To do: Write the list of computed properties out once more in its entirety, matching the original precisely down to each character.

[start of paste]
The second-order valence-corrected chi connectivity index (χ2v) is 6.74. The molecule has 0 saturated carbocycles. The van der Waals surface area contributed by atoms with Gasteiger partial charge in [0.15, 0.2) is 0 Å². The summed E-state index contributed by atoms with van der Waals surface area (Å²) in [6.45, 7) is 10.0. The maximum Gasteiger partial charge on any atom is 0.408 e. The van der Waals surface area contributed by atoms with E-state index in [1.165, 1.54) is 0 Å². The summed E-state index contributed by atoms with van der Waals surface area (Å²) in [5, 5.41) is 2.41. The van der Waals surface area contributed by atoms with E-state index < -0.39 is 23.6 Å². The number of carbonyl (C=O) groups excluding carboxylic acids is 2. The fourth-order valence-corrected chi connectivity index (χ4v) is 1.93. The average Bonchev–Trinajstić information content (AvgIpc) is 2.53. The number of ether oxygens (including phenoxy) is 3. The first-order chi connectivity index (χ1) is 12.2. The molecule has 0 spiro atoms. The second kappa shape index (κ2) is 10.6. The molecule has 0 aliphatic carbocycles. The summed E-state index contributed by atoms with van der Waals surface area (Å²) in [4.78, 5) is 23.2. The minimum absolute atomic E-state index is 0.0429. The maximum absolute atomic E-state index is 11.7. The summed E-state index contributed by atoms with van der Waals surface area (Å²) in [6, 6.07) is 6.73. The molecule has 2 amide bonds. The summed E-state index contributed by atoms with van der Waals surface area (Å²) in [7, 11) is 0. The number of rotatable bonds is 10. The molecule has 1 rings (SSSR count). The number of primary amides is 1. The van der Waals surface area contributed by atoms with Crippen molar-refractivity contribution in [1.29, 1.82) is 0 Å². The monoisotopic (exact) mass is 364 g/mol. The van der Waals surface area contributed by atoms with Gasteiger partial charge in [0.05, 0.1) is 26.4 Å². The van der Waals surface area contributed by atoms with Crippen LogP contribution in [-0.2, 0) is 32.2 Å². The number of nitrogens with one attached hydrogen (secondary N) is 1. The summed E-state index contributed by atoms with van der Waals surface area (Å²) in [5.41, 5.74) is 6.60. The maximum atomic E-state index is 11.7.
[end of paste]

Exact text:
The second-order valence-corrected chi connectivity index (χ2v) is 6.74. The molecule has 0 saturated carbocycles. The van der Waals surface area contributed by atoms with Gasteiger partial charge in [0.15, 0.2) is 0 Å². The summed E-state index contributed by atoms with van der Waals surface area (Å²) in [6.45, 7) is 10.0. The maximum Gasteiger partial charge on any atom is 0.408 e. The van der Waals surface area contributed by atoms with E-state index in [1.165, 1.54) is 0 Å². The summed E-state index contributed by atoms with van der Waals surface area (Å²) in [5, 5.41) is 2.41. The van der Waals surface area contributed by atoms with E-state index < -0.39 is 23.6 Å². The number of carbonyl (C=O) groups excluding carboxylic acids is 2. The fourth-order valence-corrected chi connectivity index (χ4v) is 1.93. The average Bonchev–Trinajstić information content (AvgIpc) is 2.53. The number of ether oxygens (including phenoxy) is 3. The first-order chi connectivity index (χ1) is 12.2. The molecule has 0 spiro atoms. The second kappa shape index (κ2) is 10.6. The molecule has 0 aliphatic carbocycles. The summed E-state index contributed by atoms with van der Waals surface area (Å²) in [4.78, 5) is 23.2. The minimum absolute atomic E-state index is 0.0429. The maximum absolute atomic E-state index is 11.7. The summed E-state index contributed by atoms with van der Waals surface area (Å²) in [6, 6.07) is 6.73. The molecule has 2 amide bonds. The summed E-state index contributed by atoms with van der Waals surface area (Å²) in [7, 11) is 0. The number of rotatable bonds is 10. The molecule has 1 rings (SSSR count). The number of primary amides is 1. The van der Waals surface area contributed by atoms with Crippen molar-refractivity contribution in [1.29, 1.82) is 0 Å². The monoisotopic (exact) mass is 364 g/mol. The van der Waals surface area contributed by atoms with Gasteiger partial charge in [0.05, 0.1) is 26.4 Å². The van der Waals surface area contributed by atoms with Crippen LogP contribution in [-0.2, 0) is 32.2 Å². The number of nitrogens with one attached hydrogen (secondary N) is 1. The summed E-state index contributed by atoms with van der Waals surface area (Å²) in [5.41, 5.74) is 6.60. The maximum atomic E-state index is 11.7.